Where a bank is located in the town where it is assessed, the assessors have jurisdiction of it, and of the description, amount and value of its property, and an assessment upon the whole capital, without deducting the value of United States bonds held by the bank, is within such jurisdiction, and, if an error, can be reviewed upon certiorari but cannot be reviewed in an action to recover from the county the amount of the tax paid under protest.

Id.

If the assessors have acquired no jurisdiction of the person, an action lies against them, but when they have such jurisdiction, no suit can be maintained against any person for the imposition or collection of a tax erroneously imposed. Id.

The action of the board of supervisors in issuing a warrant for the collection of taxes is the corporate act of the county. Newman v. Supervisors of Livingston, 45 N. Y. 676 (1871).

Plaintiff had placed the amount of a tax assessed against him, in a package upon his counter before the collector, but forbade his taking it, claiming that the warrant was defective, and notified him that he would be held responsible therefor. The collector took the package. Held, that these facts did not constitute a voluntary payment, nor estop the plaintiff from disputing the legality of the warrant. Bellinger v. Gray, 51 N. Y. 610 (1873).

The amount of an assessment made for a specific object, under a statute which provides for payment of the tax to special commissioners,

cannot be recovered back from the county, ough the tax passed through the hands of the county treasurer. Dewey v. Supervisors of Niagara, 62 N. Y. 284 (1875); reversing 2 Hun, 392 (1874).

To entitle one whose goods are unlawfully seized and sold for the payment of a tax to recover against the municipality, it must be shown that the acts of the officers were authorized by the corporation, or ratified by it. Everson v. City of Syracuse, 100 N. Y. 577 (1885); reversing 29 Hun, 485 (1883), which, however, did not touch this point.

Receipt of the proceeds of sale in the absence of notice, a resolution of the common council to save the officer harmless conditioned upon his acts being lawful, and a refusal by the mayor of a demand to pay the owner, not merely the money collected out of his property for the city tax, but the entire value of the property seized, which largely exceeded the amount of the city and county charges,- held, not to be ratification. Id.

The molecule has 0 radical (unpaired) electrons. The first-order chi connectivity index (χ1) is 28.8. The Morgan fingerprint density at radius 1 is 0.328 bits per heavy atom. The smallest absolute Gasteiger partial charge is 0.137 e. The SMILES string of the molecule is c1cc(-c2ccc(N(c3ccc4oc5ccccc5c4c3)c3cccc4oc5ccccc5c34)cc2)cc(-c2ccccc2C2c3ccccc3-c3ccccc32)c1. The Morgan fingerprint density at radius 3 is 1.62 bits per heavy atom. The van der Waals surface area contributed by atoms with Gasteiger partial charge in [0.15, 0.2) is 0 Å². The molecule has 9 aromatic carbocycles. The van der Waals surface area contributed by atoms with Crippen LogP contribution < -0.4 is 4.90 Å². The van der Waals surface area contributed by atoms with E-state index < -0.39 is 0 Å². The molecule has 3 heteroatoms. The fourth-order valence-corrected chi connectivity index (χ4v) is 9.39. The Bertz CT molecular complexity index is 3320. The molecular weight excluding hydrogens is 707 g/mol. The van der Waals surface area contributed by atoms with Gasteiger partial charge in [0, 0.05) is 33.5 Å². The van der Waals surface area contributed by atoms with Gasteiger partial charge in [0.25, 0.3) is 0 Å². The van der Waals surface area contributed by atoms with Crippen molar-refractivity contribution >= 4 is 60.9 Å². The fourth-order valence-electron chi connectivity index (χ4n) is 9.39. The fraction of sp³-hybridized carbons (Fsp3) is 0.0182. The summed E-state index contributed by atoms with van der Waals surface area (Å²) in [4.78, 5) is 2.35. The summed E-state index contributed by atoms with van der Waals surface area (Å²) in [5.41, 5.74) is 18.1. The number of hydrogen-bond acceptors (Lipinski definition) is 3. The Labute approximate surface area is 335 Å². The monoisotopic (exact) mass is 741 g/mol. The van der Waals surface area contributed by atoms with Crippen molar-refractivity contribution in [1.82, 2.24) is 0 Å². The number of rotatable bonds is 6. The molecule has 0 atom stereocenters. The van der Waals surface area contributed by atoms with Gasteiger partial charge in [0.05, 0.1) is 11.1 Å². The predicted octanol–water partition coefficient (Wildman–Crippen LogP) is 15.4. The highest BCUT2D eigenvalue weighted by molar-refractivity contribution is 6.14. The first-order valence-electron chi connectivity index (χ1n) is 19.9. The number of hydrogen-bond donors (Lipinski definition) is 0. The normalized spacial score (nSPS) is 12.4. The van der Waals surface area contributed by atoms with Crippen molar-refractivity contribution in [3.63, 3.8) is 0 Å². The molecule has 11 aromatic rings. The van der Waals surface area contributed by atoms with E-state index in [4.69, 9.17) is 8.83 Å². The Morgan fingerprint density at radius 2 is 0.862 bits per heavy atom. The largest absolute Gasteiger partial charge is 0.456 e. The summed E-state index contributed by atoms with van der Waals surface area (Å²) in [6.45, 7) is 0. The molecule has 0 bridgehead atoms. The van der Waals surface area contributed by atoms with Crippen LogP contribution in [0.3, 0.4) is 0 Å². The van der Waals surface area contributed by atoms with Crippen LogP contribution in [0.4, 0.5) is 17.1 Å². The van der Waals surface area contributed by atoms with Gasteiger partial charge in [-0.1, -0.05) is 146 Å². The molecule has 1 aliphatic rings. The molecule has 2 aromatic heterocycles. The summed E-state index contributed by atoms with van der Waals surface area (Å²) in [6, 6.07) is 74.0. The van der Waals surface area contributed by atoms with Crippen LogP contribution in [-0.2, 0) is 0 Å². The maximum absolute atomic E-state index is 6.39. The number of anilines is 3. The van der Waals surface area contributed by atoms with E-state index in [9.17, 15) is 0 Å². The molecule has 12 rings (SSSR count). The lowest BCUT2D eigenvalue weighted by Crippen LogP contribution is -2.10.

Under Laws 1873, chap. 863, title 8, §§ 18-20, page 1323, the registrar of arrears in the city of Brooklyn had the right to bid in on behalf of the city land sold for taxes, and to sell the certificate and warrant the validity thereof. As the money received for such certificate must by law be applied for the benefit of the city,- held, that it could be recovered back from the city upon failure of the title. Brevoort v. City of Brooklyn, 89 N. Y. 128 (1882); reversing 18 Hun, 383 (1879). Recovery back of taxes limitation of action. See 13 Alb. L. J. 255.

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(d.) Actions against Assessors.

The trustees of a school district are liable in trespass for making and collecting an assessment voted at a regular meeting to change the site of a schoolhouse, where the previous consent of the commissioners of common schools has not been obtained. Baker v. Freeman, 9 Wend. 36 (1832).

Overvaluation to the extent of double the proper sum in the assessment,- held, not to support trespass against the trustees of a village. In such an action the amount assessed is conclusive. Ontario Bank v. Bunnell, 10 Wend. 187 (1833).